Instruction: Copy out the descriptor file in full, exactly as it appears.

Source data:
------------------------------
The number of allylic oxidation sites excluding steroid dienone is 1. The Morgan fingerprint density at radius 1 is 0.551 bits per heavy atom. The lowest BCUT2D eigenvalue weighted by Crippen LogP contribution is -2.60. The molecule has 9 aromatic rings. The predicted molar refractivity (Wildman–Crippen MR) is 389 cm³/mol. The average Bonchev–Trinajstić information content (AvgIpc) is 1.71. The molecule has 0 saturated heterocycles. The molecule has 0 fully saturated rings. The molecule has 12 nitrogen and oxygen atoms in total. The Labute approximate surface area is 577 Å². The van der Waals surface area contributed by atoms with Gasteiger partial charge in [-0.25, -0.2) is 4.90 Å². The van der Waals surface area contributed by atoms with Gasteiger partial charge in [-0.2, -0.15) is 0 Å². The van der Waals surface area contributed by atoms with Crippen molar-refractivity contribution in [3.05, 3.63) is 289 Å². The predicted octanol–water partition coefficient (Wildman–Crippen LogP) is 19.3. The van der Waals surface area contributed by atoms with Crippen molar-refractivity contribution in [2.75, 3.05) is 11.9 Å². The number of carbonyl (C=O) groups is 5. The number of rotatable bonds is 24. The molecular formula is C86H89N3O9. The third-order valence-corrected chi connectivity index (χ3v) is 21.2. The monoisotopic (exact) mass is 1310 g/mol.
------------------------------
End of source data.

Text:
The number of allylic oxidation sites excluding steroid dienone is 1. The Morgan fingerprint density at radius 1 is 0.551 bits per heavy atom. The lowest BCUT2D eigenvalue weighted by Crippen LogP contribution is -2.60. The molecule has 9 aromatic rings. The predicted molar refractivity (Wildman–Crippen MR) is 389 cm³/mol. The average Bonchev–Trinajstić information content (AvgIpc) is 1.71. The molecule has 0 saturated heterocycles. The molecule has 0 fully saturated rings. The molecule has 12 nitrogen and oxygen atoms in total. The Labute approximate surface area is 577 Å². The van der Waals surface area contributed by atoms with Gasteiger partial charge in [-0.25, -0.2) is 4.90 Å². The van der Waals surface area contributed by atoms with Gasteiger partial charge in [-0.2, -0.15) is 0 Å². The van der Waals surface area contributed by atoms with Crippen molar-refractivity contribution in [3.05, 3.63) is 289 Å². The predicted octanol–water partition coefficient (Wildman–Crippen LogP) is 19.3. The van der Waals surface area contributed by atoms with Crippen molar-refractivity contribution in [2.75, 3.05) is 11.9 Å². The number of carbonyl (C=O) groups is 5. The number of rotatable bonds is 24. The molecular formula is C86H89N3O9. The third-order valence-corrected chi connectivity index (χ3v) is 21.2. The monoisotopic (exact) mass is 1310 g/mol.